Particle physics experiments are huge—they have to be, in order to accelerate particles with enough energy to properly study them. The Large Hadron Collider in Switzerland is nearly 27km around, while others are closer to the 3km range. But scientists working on a new experiment reported Wednesday that they’ve accelerated electrons to high energies in just 10.06m.
The Advanced Proton Driven Plasma Wakefield Acceleration Experiment (AWAKE) at CERN in Geneva is a prototype for a new kind of machine that could accelerate electrons over a fraction of the distance needed by other accelerators. AWAKE still relies on protons created in CERN’s large rings, but “wakefield” accelerators like these could become a game-changing technology for the future of particle physics.
“What I think is exciting about wakefield acceleration is the possibility of developing for a future where accelerators will be much shorter with much-reduced costs,” Matthew Wing, professor of physics at University College London in the United Kingdom, told Gizmodo.
Typically, particle physics experiments use oscillating electric fields, called radiofrequency cavities, and high-powered magnets to accelerate particles to high energies. But these experiments must grow quite large if scientists hope to produce the highest-energy particles.
A promising candidate to accelerate particles more efficiently is the wakefield accelerator. Physicists send a beam of either electrons, protons, or a laser through a plasma. Free electrons in the plasma move toward the beam, but overshoot it, then come crashing back, creating a bubble structure behind the beam and intense electric fields. If you inject particles, like more electrons, into the wake, it can accelerate the injected particles in a shorter amount of time with an electric field 10 or more times stronger.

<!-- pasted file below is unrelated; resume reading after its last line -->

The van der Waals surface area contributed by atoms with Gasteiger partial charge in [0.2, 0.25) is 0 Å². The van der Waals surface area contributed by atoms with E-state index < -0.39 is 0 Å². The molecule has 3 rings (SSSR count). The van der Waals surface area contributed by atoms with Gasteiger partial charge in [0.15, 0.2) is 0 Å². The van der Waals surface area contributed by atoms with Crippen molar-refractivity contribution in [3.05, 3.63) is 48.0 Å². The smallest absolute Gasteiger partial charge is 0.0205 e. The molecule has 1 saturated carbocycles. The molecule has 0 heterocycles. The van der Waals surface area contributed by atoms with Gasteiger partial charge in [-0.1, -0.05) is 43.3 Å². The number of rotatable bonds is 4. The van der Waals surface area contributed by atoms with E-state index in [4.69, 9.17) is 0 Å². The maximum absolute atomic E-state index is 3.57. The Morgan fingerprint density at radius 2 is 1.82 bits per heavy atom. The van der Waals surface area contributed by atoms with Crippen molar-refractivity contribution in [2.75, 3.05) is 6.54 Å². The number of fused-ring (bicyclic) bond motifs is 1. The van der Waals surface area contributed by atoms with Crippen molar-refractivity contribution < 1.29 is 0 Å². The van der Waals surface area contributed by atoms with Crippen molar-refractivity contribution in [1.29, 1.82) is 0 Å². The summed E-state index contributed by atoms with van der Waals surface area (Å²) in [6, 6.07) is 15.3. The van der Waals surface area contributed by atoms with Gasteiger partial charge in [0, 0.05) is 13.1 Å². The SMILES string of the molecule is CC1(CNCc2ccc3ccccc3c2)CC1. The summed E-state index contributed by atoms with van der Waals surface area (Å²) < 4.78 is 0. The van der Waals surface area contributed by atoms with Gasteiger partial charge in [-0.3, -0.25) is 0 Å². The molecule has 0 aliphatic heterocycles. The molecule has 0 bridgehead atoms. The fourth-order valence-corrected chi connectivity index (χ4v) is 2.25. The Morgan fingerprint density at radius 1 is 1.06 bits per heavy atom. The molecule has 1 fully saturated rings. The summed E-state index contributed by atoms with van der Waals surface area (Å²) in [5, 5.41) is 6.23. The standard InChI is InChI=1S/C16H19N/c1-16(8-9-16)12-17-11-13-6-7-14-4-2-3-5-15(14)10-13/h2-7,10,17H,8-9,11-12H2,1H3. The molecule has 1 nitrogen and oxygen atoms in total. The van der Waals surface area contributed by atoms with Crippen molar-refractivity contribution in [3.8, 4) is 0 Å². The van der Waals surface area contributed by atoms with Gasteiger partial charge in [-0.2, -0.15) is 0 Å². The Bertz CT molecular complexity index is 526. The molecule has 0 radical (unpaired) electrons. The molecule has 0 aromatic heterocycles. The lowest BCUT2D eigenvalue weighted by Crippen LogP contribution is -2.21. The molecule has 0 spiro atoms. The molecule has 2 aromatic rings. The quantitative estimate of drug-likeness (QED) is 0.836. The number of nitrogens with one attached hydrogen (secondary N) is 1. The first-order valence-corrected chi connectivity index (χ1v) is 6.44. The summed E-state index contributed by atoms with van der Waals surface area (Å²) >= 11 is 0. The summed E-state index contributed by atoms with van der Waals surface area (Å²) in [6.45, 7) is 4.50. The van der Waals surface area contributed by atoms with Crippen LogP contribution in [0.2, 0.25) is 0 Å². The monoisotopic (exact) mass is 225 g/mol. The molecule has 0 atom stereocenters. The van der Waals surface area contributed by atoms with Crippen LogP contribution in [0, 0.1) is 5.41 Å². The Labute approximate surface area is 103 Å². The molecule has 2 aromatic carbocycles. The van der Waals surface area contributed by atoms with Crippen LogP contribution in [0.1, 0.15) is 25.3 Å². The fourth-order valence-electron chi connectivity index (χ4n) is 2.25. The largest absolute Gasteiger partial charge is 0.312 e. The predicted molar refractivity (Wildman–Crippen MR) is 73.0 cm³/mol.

Wing and his colleagues announced that for the first time, using a beam of protons from CERN’s 6km-round Super Proton Synchrotron (SPS), they were able to create a beam of electrons with 2 giga-electron volts (GeV) of energy in just 10 meters, or 10.06m, of plasma, according to the paper published in Nature. And they think that they could scale up the device to make a powerful accelerator a fraction the size of present-day electron accelerators.
“We could potentially get an electron beam to the tera-electron volt scale over a relatively short distance—which is almost unfeasible with [other] accelerators,” said Wing. That’s a thousand times more energy than the AWAKE electrons currently have.
For reference, an electron volt is how much energy an electron gains by moving across a single volt of electric potential. A cathode ray tube in an old television might accelerate electrons to 20,000 electron volts, or 20 keV. Two high-powered electron accelerators in the U.S. can accelerate electrons to 6 billion and 50 billion electron volts (6 to 50 GeV), but are around a mile long or more. AWAKE was able to accelerate electrons to 2 GeV in just 10.06m of plasma. According to Wing’s simulations, AWAKE might soon be able to accelerate electrons to 50 GeV in 74.68m of plasma.
While the plasma field is only 10.06m long, it still requires a 6km-round SPS accelerator create the proton beam. But scientists don’t need to use protons to accelerate the electrons. They can also use laser pulses, and physicists have used the building-sized Berkeley Lab Laser Accelerator to create GeV-energy electrons with laser pulses.
CERN may one day be able to build a reasonably sized but incredibly powerful electron accelerator powered by proton beams from either the LHC or the SPS. Electrons, being smaller and simpler than protons, make a useful probe for learning more about complex structures like atomic nuclei.
Mark Hogan, a physicist working on accelerator science at the SLAC National Accelerator Laboratory in California who not involved in the study, expressed excitement at the new results. This was, after all, the first successful wakefield acceleration using protons to create the wake. But he explained that there’s a lot more work for AWAKE on the horizon, including increasing the energy and number of accelerated electrons and focusing the electron beams. He also mentioned that this wouldn’t replace linear colliders like the planned International Linear Collider, but would be a complementary technology.
Five to 10 years from now, Hogan said, we may begin to see the first physics experiments relying on wakefield technology, perhaps wobbling the accelerated electrons to produce high-powered laser beams that would be useful for biological or physics studies.
CERN will soon shut down for a few years for an upgrade, allowing AWAKE to upgrade as well. Wing has loftier goals. “I think we can soon achieve the highest-energy electron beam around.”